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Phormospyris sp. cf. P. ophirensis Ehrenberg, 1872

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Benson. 1966, p. 318-321; pl. 22, figs. 11-14:

Petalospyris cf. ophirensis Ehrenberg

?Petalospyris ophirensis Ehrenberg, 1872a, Akad. Berlin, Monatsb. (1872), p. 318; 1872b, Akad. Berlin, Abhandl. (1872), Pl. 9, fig. 24.

Cephalis bilocular, relatively smooth, in most specimens elongated in the lateral axis resembling a peanut; with relatively large, circular to subcircular but unequal pores, larger than those of Tristylospiris scaphipes; pores on either side of the sagittal ring, which occupies the sagittal constriction, are larger than the other cephalic pores, circular to elliptical, the lower pair on the dorsal and ventral sides being larger than those above them, 2-3 pairs each on the dorsal, upper, and ventral faces of the cephalis. Sagittal ring, asymmetrical, three-bladed, as in Tristylospiris scaphipes with two blades extending laterally inward, the third lying in the sagittal plane and extending outward and from which originate the bars of the latticed cephalis; a short, horizontal, cylindrical median bar; vertical bar ascends ventrally and extends as a short, thin, conical vertical spine; thin, conical apical spine extends from and is collinear with the straight apical bar of the ring, of variable but generally short length. Four collar pores present, similar to those of Tristylospiris scaphipes. A variable number of spines (not true feet) arise from the collar ring, with a maximum of seven corresponding to the secondary and primary lateral bars, the dorsal spine, and a pair of spines each arising from the lateral extremity of the collar ring, herein termed the cardinal spines (or feet). The dorsal and primary lateral spines are generally present. All spines are circular in section and are branched distally in many specimens. In some specimens (Pl. 22, fig. 14) the primary and secondary lateral bars extend as short, thin, barely visible spines which are collinear with them; arising from the collar ring at the distal ends of these bars are downward divergent spines which join at an angle to the bars. In most specimens (Pl. 22, fig. 11) the primary and secondary lateral bars extend nearly horizontally but with a slight downward curvature as spines that are forked distally. The cardinal spines follow the same pattern as the primary and secondary lateral spines. The dorsal spine is either straight or with convex outward curvature. In many specimens a pair of spines each arising from the latero-ventral corners of the collar ring extend ventrally in a near horizontal plane (Pl. 22, fig. 13) but are not to be confused with the downward-divergent foot-like spines described above; these are likewise branched distally.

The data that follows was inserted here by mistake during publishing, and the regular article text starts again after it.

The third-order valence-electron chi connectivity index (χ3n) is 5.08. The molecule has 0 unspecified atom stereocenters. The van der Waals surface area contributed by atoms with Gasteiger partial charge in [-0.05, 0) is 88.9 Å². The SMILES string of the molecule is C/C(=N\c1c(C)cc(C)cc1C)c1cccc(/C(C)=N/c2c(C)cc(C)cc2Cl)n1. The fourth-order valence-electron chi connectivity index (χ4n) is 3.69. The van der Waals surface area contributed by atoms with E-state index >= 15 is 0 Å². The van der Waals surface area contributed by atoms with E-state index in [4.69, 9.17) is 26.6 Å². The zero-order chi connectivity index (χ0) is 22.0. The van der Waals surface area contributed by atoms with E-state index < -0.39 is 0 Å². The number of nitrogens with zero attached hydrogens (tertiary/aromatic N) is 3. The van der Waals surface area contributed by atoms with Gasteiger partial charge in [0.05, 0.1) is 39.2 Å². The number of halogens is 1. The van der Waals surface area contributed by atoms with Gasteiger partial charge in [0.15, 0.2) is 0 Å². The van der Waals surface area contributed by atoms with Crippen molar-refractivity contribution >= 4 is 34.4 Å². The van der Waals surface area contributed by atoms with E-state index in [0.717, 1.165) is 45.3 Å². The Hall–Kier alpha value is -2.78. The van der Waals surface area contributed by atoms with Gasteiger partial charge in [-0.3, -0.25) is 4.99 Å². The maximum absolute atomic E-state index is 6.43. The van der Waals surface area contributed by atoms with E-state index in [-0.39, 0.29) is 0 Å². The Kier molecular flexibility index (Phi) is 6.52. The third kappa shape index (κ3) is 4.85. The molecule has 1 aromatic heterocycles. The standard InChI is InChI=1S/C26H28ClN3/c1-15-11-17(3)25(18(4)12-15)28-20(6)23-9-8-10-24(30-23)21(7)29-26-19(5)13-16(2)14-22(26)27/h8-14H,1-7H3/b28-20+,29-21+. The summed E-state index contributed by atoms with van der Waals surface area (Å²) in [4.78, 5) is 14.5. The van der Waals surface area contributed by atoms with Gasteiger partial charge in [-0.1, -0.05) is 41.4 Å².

Measurements; based on 30 specimens from stations 92 and 93: sagittal height of cephalis 47-75 µm, maximum breadth (lateral axis) 85-157 µm; length of spines (feet) arising from collar ring 13-55 µm, of apical spine 0-10 µm, of vertical spine 2-7 µm.

Remarks. The distinguishing characters of this species are the elongate, peanut-shaped cephalis and the presence of as many as seven, cylindrical, foot-like spines that are often nearly horizontal and forked distally. It differs from Ceratospyris polygona in the lack of spines and bars that are three-bladed and in the lack of spines arising from the cephalis.
This species is similar to Ehrenberg’s poor illustration of Petalospyris ophirensis in having a smooth cephalis, a single apical spine, and in the number of foot-like spines. Ehrenberg's illustration, however, shows three-bladed instead of conical or cylindrical feet, and the pores of the cephalis are more like Tricolospyris scaphipes Haeckel. It shows a certain resemblance to specimens of Ceratospyris polygona that have three-bladed feet and a sma1l-pored lattice instead of polygonal pores developed laterally from the large polygonal pores on either side of the sagittal ring. For these reasons the Gulf species is only tentatively identified with Ehrenberg's species.

Distribution. This species is cosmopolitan but rare in the Gulf, occurring as far north as station 192. It is absent at stations 130, 194, and all those to the north. Its frequency in the southern half of the Gulf is slightly greater than in the northern half. It does not appear to be controlled by upwelling although at station 99 it has a greater frequency. This may reflect the smaller total number of species present at this station; however, its occurrence in the northern Gulf may be associated with upwelling responsible for high diatom production, but the numerical data do not suggest this. This species, therefore, has greater affinity for oceanic than for Gulf waters.
Ehrenberg (1873a, p. 318) reported Petalospyris ophirensis from the tropical Indian Ocean near Zanzibar. Due to the uncertain identification of the Gulf species nothing can be stated about its world-wide distribution except that it is present in the eastern tropical Pacific.
Benson 1966


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